Broken, chipped, or cracked teeth can often cause pain and insecurity, but when the crown, or top of the tooth, is damaged but has a solid foundation underneath—we can repair it with a crown replacement. A crown, or cap, as it is often called, can bring a compromised tooth back to full function. Utilizing esthetic and modern porcelain materials, you’ll have difficulty finding where the crown ends and the natural tooth starts.
Sometimes cracked, chipped, or gapped teeth only need minor fixes to improve their look and function—this is where Cosmetic Bonding shines. Dr. Houck and Dr. Brown can use a specialized composite resin blend to reshape, repair, and restore your tooth, in the most conservative approach possible.
Regular home care is critical to slow down or stop the progression of gum disease. Within a few hours of cleaning, the bacteria repopulate and adhere to the teeth. Plaque left undisturbed will start to harden and mineralize within 24 hours. Remember, deeper gum pockets require even more diligence to prevent the bacteria from undermining the bone structure that holds your teeth in place.
Since gum pockets previously damaged by bacteria can be difficult to reach at home, faithful maintenance scheduled with Dr. Mellert and his team is essential to your treatment. Depending on the severity of your case, your response to treatment, and the consistency of your home care, Dr. Mellert, Dr. Houck or Dr. Brown will customize your treatment plan to include 2, 3, or 4 visits a year as needed.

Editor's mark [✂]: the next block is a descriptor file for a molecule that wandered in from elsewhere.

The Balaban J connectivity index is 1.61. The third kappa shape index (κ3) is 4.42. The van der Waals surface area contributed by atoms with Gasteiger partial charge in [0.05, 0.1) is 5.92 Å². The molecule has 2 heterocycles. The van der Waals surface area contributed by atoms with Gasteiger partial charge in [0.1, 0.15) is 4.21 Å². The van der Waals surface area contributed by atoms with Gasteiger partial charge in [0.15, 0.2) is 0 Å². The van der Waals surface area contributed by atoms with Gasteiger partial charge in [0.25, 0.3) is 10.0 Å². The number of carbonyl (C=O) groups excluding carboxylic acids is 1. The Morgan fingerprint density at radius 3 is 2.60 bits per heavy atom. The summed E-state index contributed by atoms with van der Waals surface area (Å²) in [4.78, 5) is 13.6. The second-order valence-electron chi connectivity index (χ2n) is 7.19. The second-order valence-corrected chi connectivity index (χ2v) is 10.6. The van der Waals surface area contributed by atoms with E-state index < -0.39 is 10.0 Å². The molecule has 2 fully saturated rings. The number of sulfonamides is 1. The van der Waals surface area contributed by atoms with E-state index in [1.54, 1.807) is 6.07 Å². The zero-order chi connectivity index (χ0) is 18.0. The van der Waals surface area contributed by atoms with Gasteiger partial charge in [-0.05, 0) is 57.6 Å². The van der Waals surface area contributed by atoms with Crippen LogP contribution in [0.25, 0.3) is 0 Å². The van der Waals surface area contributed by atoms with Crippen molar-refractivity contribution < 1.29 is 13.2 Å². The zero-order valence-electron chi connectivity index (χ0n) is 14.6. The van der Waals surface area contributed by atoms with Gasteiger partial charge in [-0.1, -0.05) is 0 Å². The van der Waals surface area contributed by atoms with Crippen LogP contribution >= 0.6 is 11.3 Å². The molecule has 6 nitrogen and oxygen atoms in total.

Inlays & Onlays
Teeth rarely fracture predictably. Sometimes, damage to the tooth is too extensive for a filling but not big enough for a crown. This is where porcelain Onlays provide an excellent solution for teeth that need extra reinforcement without being covered entirely.
Scaling & Root Planing
If the inflammation associated with your Gum Disease has advanced and there is measurable bone loss present, a proactive approach to stop further deterioration should be strongly considered. We will suggest a deep cleaning process, sometimes called Scaling and Root Planing. This process is completed over a few visits, where a portion of your mouth at a time will be treated. The infected pocket around each tooth, including the hardened tartar below the gum line, must be carefully cleaned out by hand, often using ultrasonic instruments.
Composite (Tooth-Colored) Fillings
Composite fillings serve both functional and aesthetic roles, often at the same time. The doctors may use composite fillings to treat cavities, chipped teeth, and minor fractures that can occur on any tooth surface. Fillings use a tooth-colored composite resin to repair larger surface areas of a damaged tooth, addressing the problem while avoiding the need for a dental crown. Today, tooth-colored composite resins blend into the tooth structure and are chemically bonded to the tooth providing a strong restoration.